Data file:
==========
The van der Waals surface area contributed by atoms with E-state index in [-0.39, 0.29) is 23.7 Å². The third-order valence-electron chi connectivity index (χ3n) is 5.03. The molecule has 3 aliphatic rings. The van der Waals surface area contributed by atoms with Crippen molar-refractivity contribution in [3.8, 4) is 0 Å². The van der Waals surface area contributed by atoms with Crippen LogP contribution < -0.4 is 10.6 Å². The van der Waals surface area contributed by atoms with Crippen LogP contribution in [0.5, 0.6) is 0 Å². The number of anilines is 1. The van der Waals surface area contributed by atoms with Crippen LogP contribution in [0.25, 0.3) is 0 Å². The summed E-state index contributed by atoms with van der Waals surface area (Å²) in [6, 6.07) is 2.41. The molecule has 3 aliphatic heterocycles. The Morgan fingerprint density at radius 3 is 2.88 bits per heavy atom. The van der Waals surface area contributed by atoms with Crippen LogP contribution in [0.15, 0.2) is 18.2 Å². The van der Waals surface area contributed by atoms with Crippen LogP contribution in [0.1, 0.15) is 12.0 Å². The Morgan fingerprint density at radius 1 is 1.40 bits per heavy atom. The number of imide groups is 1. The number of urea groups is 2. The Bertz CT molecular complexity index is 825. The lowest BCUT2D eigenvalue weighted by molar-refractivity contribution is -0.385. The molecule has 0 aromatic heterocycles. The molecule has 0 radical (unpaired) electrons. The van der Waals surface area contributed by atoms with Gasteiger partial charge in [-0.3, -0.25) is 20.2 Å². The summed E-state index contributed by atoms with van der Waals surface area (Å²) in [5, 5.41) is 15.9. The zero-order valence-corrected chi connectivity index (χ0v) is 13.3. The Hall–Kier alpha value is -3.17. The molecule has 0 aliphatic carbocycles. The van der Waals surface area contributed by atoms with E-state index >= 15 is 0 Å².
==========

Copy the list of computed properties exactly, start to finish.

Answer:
The van der Waals surface area contributed by atoms with E-state index in [-0.39, 0.29) is 23.7 Å². The third-order valence-electron chi connectivity index (χ3n) is 5.03. The molecule has 3 aliphatic rings. The van der Waals surface area contributed by atoms with Crippen molar-refractivity contribution in [3.8, 4) is 0 Å². The van der Waals surface area contributed by atoms with Crippen LogP contribution < -0.4 is 10.6 Å². The van der Waals surface area contributed by atoms with Crippen LogP contribution in [0.5, 0.6) is 0 Å². The number of anilines is 1. The van der Waals surface area contributed by atoms with Crippen LogP contribution in [0.25, 0.3) is 0 Å². The summed E-state index contributed by atoms with van der Waals surface area (Å²) in [6, 6.07) is 2.41. The molecule has 3 aliphatic heterocycles. The Morgan fingerprint density at radius 3 is 2.88 bits per heavy atom. The van der Waals surface area contributed by atoms with Crippen LogP contribution in [0.15, 0.2) is 18.2 Å². The van der Waals surface area contributed by atoms with Crippen LogP contribution in [0.1, 0.15) is 12.0 Å². The Morgan fingerprint density at radius 1 is 1.40 bits per heavy atom. The number of imide groups is 1. The number of urea groups is 2. The Bertz CT molecular complexity index is 825. The lowest BCUT2D eigenvalue weighted by molar-refractivity contribution is -0.385. The molecule has 0 aromatic heterocycles. The molecule has 0 radical (unpaired) electrons. The van der Waals surface area contributed by atoms with Gasteiger partial charge in [-0.3, -0.25) is 20.2 Å². The summed E-state index contributed by atoms with van der Waals surface area (Å²) in [5, 5.41) is 15.9. The zero-order valence-corrected chi connectivity index (χ0v) is 13.3. The Hall–Kier alpha value is -3.17. The molecule has 0 aliphatic carbocycles. The van der Waals surface area contributed by atoms with E-state index >= 15 is 0 Å².